Or – “How NOT To Relaunch Your Core Franchises, Part Deux…”


Regular Spoilerheads may recall me using the term “stunt-casting” in reference to certain recent books, notably Flash and Wonder Woman, but the term also applies to Marvel’s “Spider-Man & Black Cat,” “Daredevil: Target,” and to a lesser degree, the cover work of Michael Turner and Alex Ross. I use the term to describe a sales tactic where the selling point of a book is the CREATOR, and not the title/character/team itself. Sometimes it works, as seen by sales, but other times it doesn’t. In my mind, Flash and Wonder Woman are damaged titles, forced to wash off the stink of failed relaunches where the stunt creative team simply wasn’t up to the challenge (whether creatively or schedule-wise) of giving us a coherent, monthly title featuring believable story & characters. Flash has it easier, with issue #9 pretty much hitting the reset button, and repackaging the character (though curiously, repackaging it into a PREVIOUS iteration of the Flash, with Bart Allen becoming a Xerox of granpa Barry), while Wonder Woman’s erratic schedule actually forced DC to jettison the finale of the first arc from the schedule (it will be published as a standalone special somewhere down the line). The new writer has made some puzzling choices with this issue, to mixed effect…

I can’t speak for DC’s sales figures, but I can tell you a little story about my comic shop… Wonder Woman holds jumped precipitously after the relaunch, as people scrambled aboard for the new Wonder Woman show. The delays gave the usual second and WW1.jpgthird issue dropoffs a HUGE help, to the point where 1 sold out, 2 left us with a few in hand, and 3 & 4 left at least a dozen copies each on the stands. Certainly this is the pattern with sales on new books, but, at least anecdotally, the problem is worse, as people dropped the book as much for DELAYS as for story/character problems. Frankly, what killed this book was NOT the long delays (anybody seen Ultimates 2 #13?), but the fact that it’s WONDER WOMAN, and she was being used in JLA, she was being used in Manhunter, she was being prepped for her key role in the upcoming “Amazons Attack” crossover. The story, in which Diana eschewed Wonder Woman and gave the role to Donna Troy, was done well (if somewhat by-the-numbers in terms of plot), but was undermined by JLA #0 clearly showing Diana in costume AFTER the events of the first story arc. It’s difficult to tell whether Heinberg’s story wasn’t viable for a flagship property, or whether the flagship property wasn’t viable for Heinberg’s story… Either way, the “Who Is Wonder Woman?” question was answered with a weak “Diana is, but I wonder how she gets back into her star-spangled bikini?” I used to wonder that myself, back in high school, but my answer was probably a bit graphic for the average reader. Bygones… All this hot air ain’t getting the book recapped, is it? The first panel of this issue introduces the main thrust of Jodi Picoult’s story:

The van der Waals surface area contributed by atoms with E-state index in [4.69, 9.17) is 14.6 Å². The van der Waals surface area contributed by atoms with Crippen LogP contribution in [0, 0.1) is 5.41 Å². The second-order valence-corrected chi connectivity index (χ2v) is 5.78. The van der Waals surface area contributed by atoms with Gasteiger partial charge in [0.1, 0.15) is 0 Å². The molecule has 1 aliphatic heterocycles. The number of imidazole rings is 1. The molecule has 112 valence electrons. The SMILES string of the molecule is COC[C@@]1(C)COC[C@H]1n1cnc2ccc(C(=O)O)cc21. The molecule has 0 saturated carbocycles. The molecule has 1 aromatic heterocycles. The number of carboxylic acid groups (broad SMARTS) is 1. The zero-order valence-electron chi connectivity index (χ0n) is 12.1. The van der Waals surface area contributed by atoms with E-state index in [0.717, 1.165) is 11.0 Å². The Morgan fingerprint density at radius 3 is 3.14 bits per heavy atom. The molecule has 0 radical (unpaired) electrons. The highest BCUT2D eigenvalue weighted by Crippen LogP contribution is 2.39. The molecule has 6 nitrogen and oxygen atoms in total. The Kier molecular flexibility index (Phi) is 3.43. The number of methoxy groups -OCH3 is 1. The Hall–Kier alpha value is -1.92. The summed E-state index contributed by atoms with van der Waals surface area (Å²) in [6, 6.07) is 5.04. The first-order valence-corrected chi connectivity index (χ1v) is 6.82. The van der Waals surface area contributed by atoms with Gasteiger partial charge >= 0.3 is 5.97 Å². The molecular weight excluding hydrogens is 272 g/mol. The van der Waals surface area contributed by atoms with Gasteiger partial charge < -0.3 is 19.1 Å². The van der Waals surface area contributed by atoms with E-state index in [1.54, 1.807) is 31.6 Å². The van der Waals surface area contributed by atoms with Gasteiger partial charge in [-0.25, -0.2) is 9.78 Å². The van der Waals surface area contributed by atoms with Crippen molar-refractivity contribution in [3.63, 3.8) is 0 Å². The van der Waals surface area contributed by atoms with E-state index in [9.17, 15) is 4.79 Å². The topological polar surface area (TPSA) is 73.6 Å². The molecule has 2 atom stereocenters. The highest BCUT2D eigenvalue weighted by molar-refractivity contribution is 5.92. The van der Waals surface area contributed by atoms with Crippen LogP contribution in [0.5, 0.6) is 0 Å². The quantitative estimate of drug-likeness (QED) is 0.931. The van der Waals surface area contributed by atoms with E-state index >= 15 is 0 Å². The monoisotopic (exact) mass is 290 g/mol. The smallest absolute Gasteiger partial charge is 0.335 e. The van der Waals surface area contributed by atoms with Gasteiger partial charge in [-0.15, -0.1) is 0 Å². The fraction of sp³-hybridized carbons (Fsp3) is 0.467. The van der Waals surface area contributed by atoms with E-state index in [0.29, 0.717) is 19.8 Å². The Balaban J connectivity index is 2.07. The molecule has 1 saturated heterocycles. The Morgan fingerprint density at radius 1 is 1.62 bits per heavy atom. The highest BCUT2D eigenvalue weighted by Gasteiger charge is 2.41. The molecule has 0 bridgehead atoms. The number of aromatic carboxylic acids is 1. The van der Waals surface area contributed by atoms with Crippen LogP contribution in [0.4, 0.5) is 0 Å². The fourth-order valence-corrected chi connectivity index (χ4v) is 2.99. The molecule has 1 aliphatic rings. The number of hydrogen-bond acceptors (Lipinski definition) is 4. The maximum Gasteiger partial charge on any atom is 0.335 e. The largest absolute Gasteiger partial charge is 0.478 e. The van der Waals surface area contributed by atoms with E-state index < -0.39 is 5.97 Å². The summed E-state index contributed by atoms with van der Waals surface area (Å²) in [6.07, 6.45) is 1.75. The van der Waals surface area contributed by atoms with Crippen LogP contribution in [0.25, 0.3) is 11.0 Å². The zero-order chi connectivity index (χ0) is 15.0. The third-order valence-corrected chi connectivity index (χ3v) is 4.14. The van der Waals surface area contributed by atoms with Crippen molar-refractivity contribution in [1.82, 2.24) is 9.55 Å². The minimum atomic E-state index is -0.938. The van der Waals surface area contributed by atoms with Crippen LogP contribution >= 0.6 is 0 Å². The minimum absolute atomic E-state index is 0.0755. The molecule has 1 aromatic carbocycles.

There’s a well-done mixed message here, as she has to remind herself of her new status as “Stranger In A Strange Land” even as the reflection she sees clearly says different. This is a very effective starting point to the new take on her book, visually strong and clearly explaining the main character’s dilemma. Diana is pulled from her reveries by a rough jostling as women attempt to get in and out of the lavatory around her… She steps out, and we find her at a superhero theme park (an ironic touch that isn’t QUITE an anvil on the head, but… it ain’t subtle) with her partner Tom Tresser, aka Nemesis. It’s unclear how the Superboy Punches have changed him, but at the very least, he seems younger and less patient than his appearances in Suicide Squad and the old Brave & The Bold stories might have you believe.